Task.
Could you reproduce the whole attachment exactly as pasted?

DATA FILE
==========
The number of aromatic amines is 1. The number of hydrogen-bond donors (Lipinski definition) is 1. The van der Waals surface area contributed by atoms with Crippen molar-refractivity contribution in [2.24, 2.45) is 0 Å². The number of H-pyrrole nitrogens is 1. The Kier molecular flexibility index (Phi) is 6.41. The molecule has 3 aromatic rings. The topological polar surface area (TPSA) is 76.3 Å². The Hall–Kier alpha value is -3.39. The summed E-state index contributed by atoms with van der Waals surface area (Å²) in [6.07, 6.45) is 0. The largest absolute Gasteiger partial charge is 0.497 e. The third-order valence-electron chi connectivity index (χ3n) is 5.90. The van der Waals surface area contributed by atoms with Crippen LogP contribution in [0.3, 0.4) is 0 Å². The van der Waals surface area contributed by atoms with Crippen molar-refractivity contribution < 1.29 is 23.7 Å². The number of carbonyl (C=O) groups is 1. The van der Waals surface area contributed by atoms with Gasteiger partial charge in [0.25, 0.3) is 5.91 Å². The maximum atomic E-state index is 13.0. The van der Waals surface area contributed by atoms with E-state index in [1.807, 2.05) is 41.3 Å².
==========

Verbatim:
The number of aromatic amines is 1. The number of hydrogen-bond donors (Lipinski definition) is 1. The van der Waals surface area contributed by atoms with Crippen molar-refractivity contribution in [2.24, 2.45) is 0 Å². The number of H-pyrrole nitrogens is 1. The Kier molecular flexibility index (Phi) is 6.41. The molecule has 3 aromatic rings. The topological polar surface area (TPSA) is 76.3 Å². The Hall–Kier alpha value is -3.39. The summed E-state index contributed by atoms with van der Waals surface area (Å²) in [6.07, 6.45) is 0. The largest absolute Gasteiger partial charge is 0.497 e. The third-order valence-electron chi connectivity index (χ3n) is 5.90. The van der Waals surface area contributed by atoms with Crippen LogP contribution in [0.3, 0.4) is 0 Å². The van der Waals surface area contributed by atoms with Crippen molar-refractivity contribution < 1.29 is 23.7 Å². The number of carbonyl (C=O) groups is 1. The van der Waals surface area contributed by atoms with Gasteiger partial charge in [0.25, 0.3) is 5.91 Å². The maximum atomic E-state index is 13.0. The van der Waals surface area contributed by atoms with E-state index in [1.807, 2.05) is 41.3 Å².